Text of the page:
OCBC Bank has been making goodwill payments to SMS scam victims since Jan 8

The bank said more than 30 customers have received the payouts so far. ST PHOTO: CHONG JUN LIANG

SINGAPORE - OCBC Bank said on Monday (Jan 17) that it has already been making goodwill payments to customers who lost funds from their bank accounts in a recent spate of SMS phishing scams.

The bank said it has been doing so since Jan 8 and that more than 30 customers have received the payments so far.

"The payouts to this group of customers are made on a goodwill basis after thorough verification, taking into account the circumstances of each case," OCBC said, adding that affected customers will be contacted as soon as the review and validation process for their cases is completed.

Nearly 470 customers lost at least $8.5 million to fraudulent fund transfers in December last year after scammers posed as OCBC and sent SMSes to victims with links to phishing sites.

When asked by The Straits Times, the bank did not reveal how much it has paid out or if it intends to fully compensate every victim.

Banks have, out of goodwill, not required victims to pay for fraudulent transactions in the past.

In a series of fake credit card payments totalling about $500,000 flagged by the authorities in September last year, affected customers did not have to pay for them if they had taken steps to protect their credentials.

Lawyers have previously said victims misled into giving out their banking details in phishing scams are often responsible for the funds lost, especially if the bank’s information technology system is up to the mark and not compromised.

OCBC said on Monday that it needed more time to get back to affected customers to address their concerns, as the investigations into the cases are extensive, involving multiple checks and parties.

“I sincerely ask our customers to allow us the time to conduct a thorough review and validation before we inform them of the payouts,” said OCBC Bank group chief executive Helen Wong.

“We seek our customers’ patience and understanding as investigations are complex, and we apologise that our response fell short of our customers’ expectations during their time of distress.”

Some victims claimed that the bank took a long time – 20 minutes or more in some instances – to respond to their calls for help after they noticed suspicious activities. By the time the bank was able to act, the victims had lost much of their funds.

Many victims reportedly fell for the ruse because the fake SMSes were grouped by their phones together with legitimate messages previously sent by the bank for one-time passwords and transaction alerts.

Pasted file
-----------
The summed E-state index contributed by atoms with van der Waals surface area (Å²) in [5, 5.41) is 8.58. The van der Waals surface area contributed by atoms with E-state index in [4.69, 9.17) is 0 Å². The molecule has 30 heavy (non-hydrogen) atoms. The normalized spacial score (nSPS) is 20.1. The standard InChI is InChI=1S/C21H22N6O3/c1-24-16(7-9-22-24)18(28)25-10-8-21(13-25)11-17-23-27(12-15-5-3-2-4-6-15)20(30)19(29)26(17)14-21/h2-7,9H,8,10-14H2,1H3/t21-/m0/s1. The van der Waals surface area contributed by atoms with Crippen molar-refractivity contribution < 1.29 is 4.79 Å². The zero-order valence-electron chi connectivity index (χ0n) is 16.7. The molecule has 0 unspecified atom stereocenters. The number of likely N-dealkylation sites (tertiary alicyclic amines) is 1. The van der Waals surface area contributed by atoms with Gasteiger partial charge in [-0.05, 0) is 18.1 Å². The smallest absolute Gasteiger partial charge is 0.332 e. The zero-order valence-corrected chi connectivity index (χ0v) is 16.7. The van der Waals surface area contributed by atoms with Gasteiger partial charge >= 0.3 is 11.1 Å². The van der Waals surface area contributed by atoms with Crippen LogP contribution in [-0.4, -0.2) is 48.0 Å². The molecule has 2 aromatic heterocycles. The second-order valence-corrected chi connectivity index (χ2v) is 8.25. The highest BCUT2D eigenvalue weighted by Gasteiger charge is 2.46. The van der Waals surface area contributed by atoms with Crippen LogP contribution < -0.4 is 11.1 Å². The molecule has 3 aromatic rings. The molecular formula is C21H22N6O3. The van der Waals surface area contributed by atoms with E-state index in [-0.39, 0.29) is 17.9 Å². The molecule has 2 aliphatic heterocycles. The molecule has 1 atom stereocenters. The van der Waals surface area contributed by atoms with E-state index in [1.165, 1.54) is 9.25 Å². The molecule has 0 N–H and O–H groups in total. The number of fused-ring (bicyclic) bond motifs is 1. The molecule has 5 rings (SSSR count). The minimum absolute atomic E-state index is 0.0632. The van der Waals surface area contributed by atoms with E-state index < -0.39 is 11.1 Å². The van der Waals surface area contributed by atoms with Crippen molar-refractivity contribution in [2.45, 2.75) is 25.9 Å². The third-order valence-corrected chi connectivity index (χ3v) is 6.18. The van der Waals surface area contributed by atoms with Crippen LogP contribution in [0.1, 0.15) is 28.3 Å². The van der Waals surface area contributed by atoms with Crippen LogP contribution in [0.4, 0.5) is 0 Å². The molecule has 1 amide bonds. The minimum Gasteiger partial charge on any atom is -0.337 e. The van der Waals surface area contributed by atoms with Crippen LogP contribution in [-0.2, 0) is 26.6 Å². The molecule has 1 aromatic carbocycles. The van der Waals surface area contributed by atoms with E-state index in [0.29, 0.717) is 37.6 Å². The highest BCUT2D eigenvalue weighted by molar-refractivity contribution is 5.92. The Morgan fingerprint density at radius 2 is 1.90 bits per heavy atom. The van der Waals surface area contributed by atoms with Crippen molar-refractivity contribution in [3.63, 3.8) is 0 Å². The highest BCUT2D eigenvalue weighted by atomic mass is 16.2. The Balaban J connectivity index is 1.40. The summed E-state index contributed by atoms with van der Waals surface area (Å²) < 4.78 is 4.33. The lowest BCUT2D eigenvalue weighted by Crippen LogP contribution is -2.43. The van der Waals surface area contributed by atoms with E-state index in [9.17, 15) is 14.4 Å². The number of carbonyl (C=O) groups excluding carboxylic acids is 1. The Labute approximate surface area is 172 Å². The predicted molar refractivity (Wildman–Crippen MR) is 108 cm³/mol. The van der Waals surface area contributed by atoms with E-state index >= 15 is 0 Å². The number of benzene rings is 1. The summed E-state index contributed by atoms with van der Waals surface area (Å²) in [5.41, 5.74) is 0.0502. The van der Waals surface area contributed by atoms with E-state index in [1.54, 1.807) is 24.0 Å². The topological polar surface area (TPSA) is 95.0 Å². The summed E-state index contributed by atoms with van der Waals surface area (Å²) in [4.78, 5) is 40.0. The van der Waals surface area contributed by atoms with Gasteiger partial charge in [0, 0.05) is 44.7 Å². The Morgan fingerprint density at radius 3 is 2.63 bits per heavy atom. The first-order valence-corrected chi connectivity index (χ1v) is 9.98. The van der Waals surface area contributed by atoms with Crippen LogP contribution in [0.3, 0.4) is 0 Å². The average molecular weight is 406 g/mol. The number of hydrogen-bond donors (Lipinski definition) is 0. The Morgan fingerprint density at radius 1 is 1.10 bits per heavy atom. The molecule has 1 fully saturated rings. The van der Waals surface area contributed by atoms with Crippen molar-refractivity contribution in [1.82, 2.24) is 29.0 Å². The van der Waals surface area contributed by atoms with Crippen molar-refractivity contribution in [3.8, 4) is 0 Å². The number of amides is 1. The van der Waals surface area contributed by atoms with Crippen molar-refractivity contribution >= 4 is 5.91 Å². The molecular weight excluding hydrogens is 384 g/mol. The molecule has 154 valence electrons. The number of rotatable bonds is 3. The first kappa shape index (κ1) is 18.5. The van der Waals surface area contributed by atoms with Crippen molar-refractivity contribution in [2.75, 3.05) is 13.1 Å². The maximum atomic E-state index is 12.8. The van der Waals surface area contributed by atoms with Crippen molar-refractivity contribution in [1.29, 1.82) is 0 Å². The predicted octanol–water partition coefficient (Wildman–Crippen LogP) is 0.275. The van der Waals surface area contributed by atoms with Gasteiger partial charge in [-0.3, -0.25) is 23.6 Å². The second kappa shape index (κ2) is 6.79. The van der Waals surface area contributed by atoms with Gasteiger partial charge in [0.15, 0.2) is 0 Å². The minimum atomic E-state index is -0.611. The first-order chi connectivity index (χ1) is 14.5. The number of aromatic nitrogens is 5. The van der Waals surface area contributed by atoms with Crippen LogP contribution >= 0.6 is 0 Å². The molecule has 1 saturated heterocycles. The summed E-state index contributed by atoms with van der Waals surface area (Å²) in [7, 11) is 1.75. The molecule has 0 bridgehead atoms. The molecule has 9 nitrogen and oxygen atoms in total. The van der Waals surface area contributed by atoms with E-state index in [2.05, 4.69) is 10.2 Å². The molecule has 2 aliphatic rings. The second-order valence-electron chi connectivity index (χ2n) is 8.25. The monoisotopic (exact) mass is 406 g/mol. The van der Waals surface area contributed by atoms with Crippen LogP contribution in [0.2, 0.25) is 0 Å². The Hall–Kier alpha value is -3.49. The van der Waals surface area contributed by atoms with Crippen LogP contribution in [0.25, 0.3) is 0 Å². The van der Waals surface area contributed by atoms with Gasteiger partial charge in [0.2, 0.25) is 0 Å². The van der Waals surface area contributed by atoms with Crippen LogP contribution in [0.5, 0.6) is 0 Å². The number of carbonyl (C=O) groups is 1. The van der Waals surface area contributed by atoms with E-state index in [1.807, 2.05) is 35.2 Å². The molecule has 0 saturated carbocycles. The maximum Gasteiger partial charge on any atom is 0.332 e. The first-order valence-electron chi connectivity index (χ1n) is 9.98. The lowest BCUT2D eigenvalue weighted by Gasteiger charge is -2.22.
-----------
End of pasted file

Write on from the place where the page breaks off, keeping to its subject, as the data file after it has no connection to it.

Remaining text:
This happened as the scammers had spoofed the OCBC name used for sending out official SMSes.

Many victims reportedly fell for the ruse because the fake SMSes were grouped by their phones together with legitimate messages previously sent by the bank for one-time passwords and transaction alerts. PHOTO: LIANHE ZAOBAO FILE

With the details, including one-time passwords that they stole, the fraudsters made fund transfers, in some cases wiping out victims’ life savings.

OCBC on Monday said that the scam, which it described as “particularly aggressive and highly coordinated”, preyed on people’s fear that there was an issue with their bank accounts or credit cards.

Victims had clicked on a link in SMS messages, which led them to a bogus bank website where they keyed in their Internet banking account login details.

Past cases of SMS phishing scams largely targeted consumers with “too good to be true” deals.

The bank also sought to address criticisms from some customers that claimed they did not receive sufficient warning on the scams, which surfaced in early December and became more aggressive during the year-end holiday period.

OCBC said that since Dec 3, it has issued multiple alerts and warnings to its customers, such as on its website, Internet and mobile banking login pages, e-mails and social media channels.

Media advisories from the bank were also issued on Dec 23 and 30, and SMS texts were sent to all customers on Dec 30 and Jan 4.

OCBC added that it reached out to customers who might not be aware that their banking activities were susceptible to the scam. “This has helped to prevent more customers from falling prey to the scam,” it said.

Ms Wong assured customers and members of the public that OCBC’s banking systems and digital banking platforms “are safe and secure”.

“Digital banking remains a convenient way to do banking. We do not want this scam to take that away from us,” she said.

However, she pointed out that scammers are becoming more sophisticated and urged customers to stay alert and bank only at OCBC’s official websites and official mobile apps.

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